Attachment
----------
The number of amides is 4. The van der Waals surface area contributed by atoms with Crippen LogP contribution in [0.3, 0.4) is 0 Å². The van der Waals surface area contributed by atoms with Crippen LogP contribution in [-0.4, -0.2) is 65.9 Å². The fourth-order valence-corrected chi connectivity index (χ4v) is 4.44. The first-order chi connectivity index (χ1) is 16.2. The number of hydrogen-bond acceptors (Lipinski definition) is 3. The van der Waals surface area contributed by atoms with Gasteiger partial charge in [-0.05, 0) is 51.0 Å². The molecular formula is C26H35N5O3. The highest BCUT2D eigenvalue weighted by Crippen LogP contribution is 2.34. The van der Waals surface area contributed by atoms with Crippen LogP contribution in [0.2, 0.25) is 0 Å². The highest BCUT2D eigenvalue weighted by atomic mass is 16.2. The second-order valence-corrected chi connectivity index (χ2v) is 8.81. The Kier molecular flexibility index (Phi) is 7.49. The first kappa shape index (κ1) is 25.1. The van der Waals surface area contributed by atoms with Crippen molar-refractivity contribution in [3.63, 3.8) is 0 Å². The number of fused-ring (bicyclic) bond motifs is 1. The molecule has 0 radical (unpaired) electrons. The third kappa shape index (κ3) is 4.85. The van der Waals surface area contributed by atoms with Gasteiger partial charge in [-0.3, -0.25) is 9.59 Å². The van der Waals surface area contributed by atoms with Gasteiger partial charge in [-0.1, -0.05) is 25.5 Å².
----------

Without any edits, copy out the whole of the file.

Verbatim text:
The number of amides is 4. The van der Waals surface area contributed by atoms with Crippen LogP contribution in [0.3, 0.4) is 0 Å². The van der Waals surface area contributed by atoms with Crippen LogP contribution in [-0.4, -0.2) is 65.9 Å². The fourth-order valence-corrected chi connectivity index (χ4v) is 4.44. The first-order chi connectivity index (χ1) is 16.2. The number of hydrogen-bond acceptors (Lipinski definition) is 3. The van der Waals surface area contributed by atoms with Gasteiger partial charge in [-0.05, 0) is 51.0 Å². The molecular formula is C26H35N5O3. The highest BCUT2D eigenvalue weighted by Crippen LogP contribution is 2.34. The van der Waals surface area contributed by atoms with Crippen LogP contribution in [0.2, 0.25) is 0 Å². The highest BCUT2D eigenvalue weighted by atomic mass is 16.2. The second-order valence-corrected chi connectivity index (χ2v) is 8.81. The Kier molecular flexibility index (Phi) is 7.49. The first kappa shape index (κ1) is 25.1. The van der Waals surface area contributed by atoms with Crippen molar-refractivity contribution in [3.63, 3.8) is 0 Å². The number of fused-ring (bicyclic) bond motifs is 1. The molecule has 0 radical (unpaired) electrons. The third kappa shape index (κ3) is 4.85. The van der Waals surface area contributed by atoms with Gasteiger partial charge in [-0.3, -0.25) is 9.59 Å². The van der Waals surface area contributed by atoms with Gasteiger partial charge in [-0.1, -0.05) is 25.5 Å².